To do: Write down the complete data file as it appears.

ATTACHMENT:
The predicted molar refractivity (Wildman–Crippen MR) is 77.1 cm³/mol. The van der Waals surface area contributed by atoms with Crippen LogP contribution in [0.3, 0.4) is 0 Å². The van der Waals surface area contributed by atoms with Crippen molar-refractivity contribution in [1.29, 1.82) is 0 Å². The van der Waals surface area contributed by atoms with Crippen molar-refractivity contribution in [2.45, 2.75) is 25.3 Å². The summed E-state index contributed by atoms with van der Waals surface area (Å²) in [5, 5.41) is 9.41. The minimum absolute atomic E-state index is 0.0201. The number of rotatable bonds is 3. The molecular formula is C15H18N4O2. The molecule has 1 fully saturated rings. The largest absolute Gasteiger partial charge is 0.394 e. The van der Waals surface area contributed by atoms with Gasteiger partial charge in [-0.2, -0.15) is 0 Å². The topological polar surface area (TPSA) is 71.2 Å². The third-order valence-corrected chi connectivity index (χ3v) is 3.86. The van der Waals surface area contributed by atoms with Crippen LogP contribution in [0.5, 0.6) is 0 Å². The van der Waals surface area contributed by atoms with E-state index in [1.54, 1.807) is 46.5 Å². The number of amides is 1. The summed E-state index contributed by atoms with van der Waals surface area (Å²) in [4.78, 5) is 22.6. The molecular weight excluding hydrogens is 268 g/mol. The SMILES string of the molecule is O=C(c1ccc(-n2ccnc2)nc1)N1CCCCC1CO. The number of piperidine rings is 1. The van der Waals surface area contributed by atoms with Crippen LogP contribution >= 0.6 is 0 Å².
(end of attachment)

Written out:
The predicted molar refractivity (Wildman–Crippen MR) is 77.1 cm³/mol. The van der Waals surface area contributed by atoms with Crippen LogP contribution in [0.3, 0.4) is 0 Å². The van der Waals surface area contributed by atoms with Crippen molar-refractivity contribution in [1.29, 1.82) is 0 Å². The van der Waals surface area contributed by atoms with Crippen molar-refractivity contribution in [2.45, 2.75) is 25.3 Å². The summed E-state index contributed by atoms with van der Waals surface area (Å²) in [5, 5.41) is 9.41. The minimum absolute atomic E-state index is 0.0201. The number of rotatable bonds is 3. The molecular formula is C15H18N4O2. The molecule has 1 fully saturated rings. The largest absolute Gasteiger partial charge is 0.394 e. The van der Waals surface area contributed by atoms with Gasteiger partial charge in [-0.2, -0.15) is 0 Å². The topological polar surface area (TPSA) is 71.2 Å². The third-order valence-corrected chi connectivity index (χ3v) is 3.86. The van der Waals surface area contributed by atoms with Crippen LogP contribution in [0.5, 0.6) is 0 Å². The van der Waals surface area contributed by atoms with E-state index in [1.54, 1.807) is 46.5 Å². The number of amides is 1. The summed E-state index contributed by atoms with van der Waals surface area (Å²) in [4.78, 5) is 22.6. The molecular weight excluding hydrogens is 268 g/mol. The SMILES string of the molecule is O=C(c1ccc(-n2ccnc2)nc1)N1CCCCC1CO. The number of piperidine rings is 1. The van der Waals surface area contributed by atoms with Crippen LogP contribution >= 0.6 is 0 Å².